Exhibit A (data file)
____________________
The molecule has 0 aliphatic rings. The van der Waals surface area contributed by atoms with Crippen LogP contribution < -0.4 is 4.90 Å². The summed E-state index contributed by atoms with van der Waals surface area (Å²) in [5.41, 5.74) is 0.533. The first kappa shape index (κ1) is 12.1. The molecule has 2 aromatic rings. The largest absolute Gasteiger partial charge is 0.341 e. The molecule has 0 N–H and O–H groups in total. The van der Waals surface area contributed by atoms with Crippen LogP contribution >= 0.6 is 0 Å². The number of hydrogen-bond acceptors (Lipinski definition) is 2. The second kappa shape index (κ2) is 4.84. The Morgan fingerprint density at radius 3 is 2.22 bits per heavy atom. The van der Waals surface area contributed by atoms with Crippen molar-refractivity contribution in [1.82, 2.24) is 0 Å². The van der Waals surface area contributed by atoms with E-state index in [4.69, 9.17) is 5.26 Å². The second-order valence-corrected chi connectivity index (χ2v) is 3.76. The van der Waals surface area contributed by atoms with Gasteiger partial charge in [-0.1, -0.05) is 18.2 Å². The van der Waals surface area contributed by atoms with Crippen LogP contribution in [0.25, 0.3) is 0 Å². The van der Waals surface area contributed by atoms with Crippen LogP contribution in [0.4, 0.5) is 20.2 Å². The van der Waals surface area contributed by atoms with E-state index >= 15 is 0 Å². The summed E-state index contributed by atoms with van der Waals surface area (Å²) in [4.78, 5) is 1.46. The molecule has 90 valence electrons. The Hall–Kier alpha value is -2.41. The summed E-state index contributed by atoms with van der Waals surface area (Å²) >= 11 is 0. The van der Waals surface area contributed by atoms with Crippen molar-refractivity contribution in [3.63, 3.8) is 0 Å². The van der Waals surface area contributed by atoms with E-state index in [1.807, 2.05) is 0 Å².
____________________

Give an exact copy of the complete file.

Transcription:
The molecule has 0 aliphatic rings. The van der Waals surface area contributed by atoms with Crippen LogP contribution < -0.4 is 4.90 Å². The summed E-state index contributed by atoms with van der Waals surface area (Å²) in [5.41, 5.74) is 0.533. The first kappa shape index (κ1) is 12.1. The molecule has 2 aromatic rings. The largest absolute Gasteiger partial charge is 0.341 e. The molecule has 0 N–H and O–H groups in total. The van der Waals surface area contributed by atoms with Crippen LogP contribution >= 0.6 is 0 Å². The number of hydrogen-bond acceptors (Lipinski definition) is 2. The second kappa shape index (κ2) is 4.84. The Morgan fingerprint density at radius 3 is 2.22 bits per heavy atom. The van der Waals surface area contributed by atoms with Crippen molar-refractivity contribution in [1.82, 2.24) is 0 Å². The van der Waals surface area contributed by atoms with E-state index in [4.69, 9.17) is 5.26 Å². The second-order valence-corrected chi connectivity index (χ2v) is 3.76. The van der Waals surface area contributed by atoms with Gasteiger partial charge in [-0.1, -0.05) is 18.2 Å². The van der Waals surface area contributed by atoms with Crippen LogP contribution in [0.25, 0.3) is 0 Å². The van der Waals surface area contributed by atoms with Crippen LogP contribution in [0.4, 0.5) is 20.2 Å². The van der Waals surface area contributed by atoms with E-state index >= 15 is 0 Å². The summed E-state index contributed by atoms with van der Waals surface area (Å²) in [4.78, 5) is 1.46. The molecule has 90 valence electrons. The Hall–Kier alpha value is -2.41. The summed E-state index contributed by atoms with van der Waals surface area (Å²) >= 11 is 0. The van der Waals surface area contributed by atoms with Crippen molar-refractivity contribution in [3.63, 3.8) is 0 Å². The van der Waals surface area contributed by atoms with E-state index in [1.807, 2.05) is 0 Å².